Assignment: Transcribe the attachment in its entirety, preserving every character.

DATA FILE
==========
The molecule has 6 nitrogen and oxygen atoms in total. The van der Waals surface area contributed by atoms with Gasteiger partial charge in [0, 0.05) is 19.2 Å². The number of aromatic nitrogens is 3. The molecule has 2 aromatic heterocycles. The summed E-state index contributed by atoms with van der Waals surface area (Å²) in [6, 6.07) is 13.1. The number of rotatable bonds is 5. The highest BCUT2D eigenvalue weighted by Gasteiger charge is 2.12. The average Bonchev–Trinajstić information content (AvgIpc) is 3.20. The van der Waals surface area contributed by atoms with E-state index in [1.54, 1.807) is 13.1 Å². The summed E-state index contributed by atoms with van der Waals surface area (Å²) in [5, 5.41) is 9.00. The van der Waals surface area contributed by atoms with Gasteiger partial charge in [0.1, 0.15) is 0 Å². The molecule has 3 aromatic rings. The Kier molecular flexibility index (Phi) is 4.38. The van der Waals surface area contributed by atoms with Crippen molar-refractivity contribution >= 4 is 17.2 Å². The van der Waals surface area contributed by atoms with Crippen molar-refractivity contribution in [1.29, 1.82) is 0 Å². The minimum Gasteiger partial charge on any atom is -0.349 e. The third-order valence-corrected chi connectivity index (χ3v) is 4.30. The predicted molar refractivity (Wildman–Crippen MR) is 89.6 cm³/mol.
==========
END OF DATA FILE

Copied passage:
The molecule has 6 nitrogen and oxygen atoms in total. The van der Waals surface area contributed by atoms with Gasteiger partial charge in [0, 0.05) is 19.2 Å². The number of aromatic nitrogens is 3. The molecule has 2 aromatic heterocycles. The summed E-state index contributed by atoms with van der Waals surface area (Å²) in [6, 6.07) is 13.1. The number of rotatable bonds is 5. The highest BCUT2D eigenvalue weighted by Gasteiger charge is 2.12. The average Bonchev–Trinajstić information content (AvgIpc) is 3.20. The van der Waals surface area contributed by atoms with E-state index in [1.54, 1.807) is 13.1 Å². The summed E-state index contributed by atoms with van der Waals surface area (Å²) in [5, 5.41) is 9.00. The van der Waals surface area contributed by atoms with Gasteiger partial charge in [0.1, 0.15) is 0 Å². The molecule has 3 aromatic rings. The Kier molecular flexibility index (Phi) is 4.38. The van der Waals surface area contributed by atoms with Crippen molar-refractivity contribution >= 4 is 17.2 Å². The van der Waals surface area contributed by atoms with Crippen molar-refractivity contribution in [1.29, 1.82) is 0 Å². The minimum Gasteiger partial charge on any atom is -0.349 e. The third-order valence-corrected chi connectivity index (χ3v) is 4.30. The predicted molar refractivity (Wildman–Crippen MR) is 89.6 cm³/mol.